It was April 2017 when I visited New York for the first time; I was traveling with my family over the Easter break and I had taken a few days off work to accommodate for a nice full week in the city that never sleeps. [We did sleep, though. This is what walking for hours each day does to you.]
New York, whatever the circumstances, is a remarkable, unforgettable experience; a life lesson in itself. It was, at the same time, a disappointment for me. Disclaimer: New York is supposed to be this mythical destination that most keen travellers are likely to name as their favourite city in the world. Their favourite adventure of all time. That is to say, I was mainly left disappointed with myself for being unable to fall head-over-heels with it, to be consumed by its size, glory and – if we’re being honest – grimness. New York made me realise that London was home. That I’ll always be someone who craves the continental idiosyncrasy that only European cities with the old town bits and bobs can offer, or at least the spatial proximity of a few hours’ long flight to them – I’m not deluded, UK’s an island after all.
Nevertheless, I was a bit smitten, that I’d have to admit. New York is New York after all. And it’s a city I’ve been revisiting, albeit through literature, more frequently that one would imagine. So, here’s a list of books that will give you a glimpse into the life of this city and, hopefully, make you fall in love with it a bit too. All of the books suggested below are beautiful reads that evoke a clear sense of place with the city being an key character to the plot rather than solely the background against which each story unravels.
A Tree Grows in Brooklyn by Betty Smith
In this beloved modern classic, Betty Smith writes about New York at the turn of the 20th century through the eyes of Francie Nolan, an impoverished but ambitious adolescent girl and her family living in Williamsburg, Brooklyn. Her bittersweet formative years are marked by extreme poverty, hunger, desperation, a hard-working mother who prefers her younger brother to her, and a charismatic but alcoholic father. Her active imagination, her love for books and relentless pursuit of an education help Francie seek her way out of a predetermined future. A Tree Grows in Brooklyn is a raw, poignant and tenderly written coming of age story – long before the genre became fashionable.
Darling Days: A Memoir by iO Tillett Wright
Unfolding in the 1980s and 1990s, Darling Days is an intense, devastating memoir; a whirlwind of emotions that brilliantly captures the urban bohemia of New York’s Lower East Side. iO comes of age at an era of freedom and addiction, nonconformity, struggle for survival, drag, punk, poverty, heroin and performance art. She writes with heart-breaking lucidity about her exploration of gender and identity already during her youngest years as well as about her relationship with her loving but abusive mother.
City of Girls by Elizabeth Gilbert
A warm-hearted and skilfully written novel that tells the story of nineteen-year-old Vivian Moris who gets kicked out of Vassar College and is sent by her parents to Manhattan to live with her aunt Peg, the owner of a flamboyant yet derelict midtown theatre. There she is enchanted by its unconventional and charismatic characters and delves straight into the frantic, exciting rhythms of New York’s lifestyle. Eventually (but not unexpectedly), Vivian gets involved in a scandal, which turns her world upside down and makes her reconsider her life choices, her relationships to others and herself. Gilbert has graced us with another page-turner that touches upon the issues of love, sexuality, identity, family and loss with tenderness and eloquence.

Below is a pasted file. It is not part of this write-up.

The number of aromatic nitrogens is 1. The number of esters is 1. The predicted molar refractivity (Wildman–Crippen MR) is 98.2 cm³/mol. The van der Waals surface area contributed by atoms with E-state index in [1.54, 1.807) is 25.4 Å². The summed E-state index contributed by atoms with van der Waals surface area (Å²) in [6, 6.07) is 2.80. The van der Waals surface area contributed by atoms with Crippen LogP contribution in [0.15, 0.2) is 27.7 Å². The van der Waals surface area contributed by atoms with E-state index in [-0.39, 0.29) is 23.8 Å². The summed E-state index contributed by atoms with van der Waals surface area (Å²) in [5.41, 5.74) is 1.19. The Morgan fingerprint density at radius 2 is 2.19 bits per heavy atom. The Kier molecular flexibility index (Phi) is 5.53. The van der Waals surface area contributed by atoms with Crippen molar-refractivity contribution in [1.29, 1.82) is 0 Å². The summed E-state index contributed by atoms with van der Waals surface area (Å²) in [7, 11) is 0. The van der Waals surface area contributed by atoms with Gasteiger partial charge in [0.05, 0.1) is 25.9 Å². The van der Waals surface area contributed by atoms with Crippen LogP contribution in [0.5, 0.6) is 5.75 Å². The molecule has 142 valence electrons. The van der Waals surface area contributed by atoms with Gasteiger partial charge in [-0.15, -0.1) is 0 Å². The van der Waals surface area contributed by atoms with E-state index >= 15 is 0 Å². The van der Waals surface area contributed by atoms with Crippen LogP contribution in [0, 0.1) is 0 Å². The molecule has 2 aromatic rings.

Lillian Boxfish Takes a Walk by Kathleen Rooney
A hymn to city life at its best and worst, Lilian Boxfish Takes a Walk tells the uplifting story of a copywriter who becomes the highest paid advertising woman in the country and took New York by story, against the background of an ever-changing nation – taking the reader from the Jazz Age and the Dirty Thirties all the way to the AIDS epidemic and the birth of hip-hop. On the last night of 1984, Lilian, now an impeccably dressed and sharp octogenarian, decides to take a long walk around the city that made her and reminisce a long life full of excitement, joy, adversity, passion and loss whilst taking note of all the ways in which New York has changed – and has not.
Sweetbitter by Stephanie Danler
Shortly after her arrival in New York, twenty-two-year-old Tess lands a job as a backwaiter in a celebrated downtown Manhattan restaurant and so starts her journey in two parallel worlds: the glamorous world of fine dining where she gains an education on food and the art of being a sommelier, and the dingy ‘backstage’ reality of booze, dive bars, cocaine and erratic love affairs. Danler captures with remarkable dexterity the high-adrenaline world of hospitality and the challenges of navigating New York as a young adult.
Rules of Civility by Amor Towles
Or Sex and The City, if it was based in 1930s Manhattan – this is a fun, glamorous and indulgent read with great attention to period detail. Katey Kontent narrates the story of how she met Tinker Grey, an enigmatic, charming Wall Street banker who lives his life according to George Washington’s Rules of Civility. This chance encounter marks the start of her journey from being another face in the secretarial pool to New York’s high society, where she lands a coveted role with Condé Nast.
Phew, narrowing down this list was very tricky! Hope this inspire you to get lost in one of these novels and, once we’re back to normality, start planning your own escape to New York…
Stay safe, stay sane!